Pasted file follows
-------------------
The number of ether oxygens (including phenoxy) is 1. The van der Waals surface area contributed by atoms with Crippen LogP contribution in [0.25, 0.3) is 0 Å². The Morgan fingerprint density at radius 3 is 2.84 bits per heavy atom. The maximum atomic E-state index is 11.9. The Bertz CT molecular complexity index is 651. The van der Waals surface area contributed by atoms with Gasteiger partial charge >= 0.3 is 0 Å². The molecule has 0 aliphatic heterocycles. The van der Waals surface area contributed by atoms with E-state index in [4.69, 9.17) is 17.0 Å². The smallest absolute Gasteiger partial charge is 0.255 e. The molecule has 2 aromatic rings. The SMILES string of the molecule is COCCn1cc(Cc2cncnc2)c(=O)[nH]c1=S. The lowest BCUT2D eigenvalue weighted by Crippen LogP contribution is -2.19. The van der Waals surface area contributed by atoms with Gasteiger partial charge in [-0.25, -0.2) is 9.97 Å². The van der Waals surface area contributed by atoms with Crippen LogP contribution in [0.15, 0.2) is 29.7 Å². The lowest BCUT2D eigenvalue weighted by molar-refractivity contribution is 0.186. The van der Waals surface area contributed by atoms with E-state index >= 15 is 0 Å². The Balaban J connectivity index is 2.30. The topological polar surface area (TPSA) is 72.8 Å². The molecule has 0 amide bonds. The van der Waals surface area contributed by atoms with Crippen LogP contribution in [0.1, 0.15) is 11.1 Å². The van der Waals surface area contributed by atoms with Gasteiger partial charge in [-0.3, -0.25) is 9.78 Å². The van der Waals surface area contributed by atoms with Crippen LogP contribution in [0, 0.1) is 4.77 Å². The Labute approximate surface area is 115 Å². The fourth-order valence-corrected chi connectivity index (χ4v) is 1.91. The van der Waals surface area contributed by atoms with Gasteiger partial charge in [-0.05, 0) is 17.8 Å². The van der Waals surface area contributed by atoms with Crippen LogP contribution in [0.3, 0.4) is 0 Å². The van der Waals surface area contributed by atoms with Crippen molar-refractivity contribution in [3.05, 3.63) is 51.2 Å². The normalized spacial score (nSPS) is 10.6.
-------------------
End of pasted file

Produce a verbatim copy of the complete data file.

The number of ether oxygens (including phenoxy) is 1. The van der Waals surface area contributed by atoms with Crippen LogP contribution in [0.25, 0.3) is 0 Å². The Morgan fingerprint density at radius 3 is 2.84 bits per heavy atom. The maximum atomic E-state index is 11.9. The Bertz CT molecular complexity index is 651. The van der Waals surface area contributed by atoms with Gasteiger partial charge >= 0.3 is 0 Å². The molecule has 0 aliphatic heterocycles. The van der Waals surface area contributed by atoms with E-state index in [4.69, 9.17) is 17.0 Å². The smallest absolute Gasteiger partial charge is 0.255 e. The molecule has 2 aromatic rings. The SMILES string of the molecule is COCCn1cc(Cc2cncnc2)c(=O)[nH]c1=S. The lowest BCUT2D eigenvalue weighted by Crippen LogP contribution is -2.19. The van der Waals surface area contributed by atoms with Gasteiger partial charge in [-0.25, -0.2) is 9.97 Å². The van der Waals surface area contributed by atoms with Crippen LogP contribution in [0.15, 0.2) is 29.7 Å². The lowest BCUT2D eigenvalue weighted by molar-refractivity contribution is 0.186. The van der Waals surface area contributed by atoms with E-state index >= 15 is 0 Å². The Balaban J connectivity index is 2.30. The topological polar surface area (TPSA) is 72.8 Å². The molecule has 0 amide bonds. The van der Waals surface area contributed by atoms with Crippen LogP contribution in [0.1, 0.15) is 11.1 Å². The van der Waals surface area contributed by atoms with Gasteiger partial charge in [-0.3, -0.25) is 9.78 Å². The van der Waals surface area contributed by atoms with Crippen LogP contribution in [0, 0.1) is 4.77 Å². The Labute approximate surface area is 115 Å². The fourth-order valence-corrected chi connectivity index (χ4v) is 1.91. The van der Waals surface area contributed by atoms with Gasteiger partial charge in [-0.05, 0) is 17.8 Å². The van der Waals surface area contributed by atoms with Crippen LogP contribution in [0.3, 0.4) is 0 Å². The van der Waals surface area contributed by atoms with Crippen molar-refractivity contribution in [3.05, 3.63) is 51.2 Å². The normalized spacial score (nSPS) is 10.6.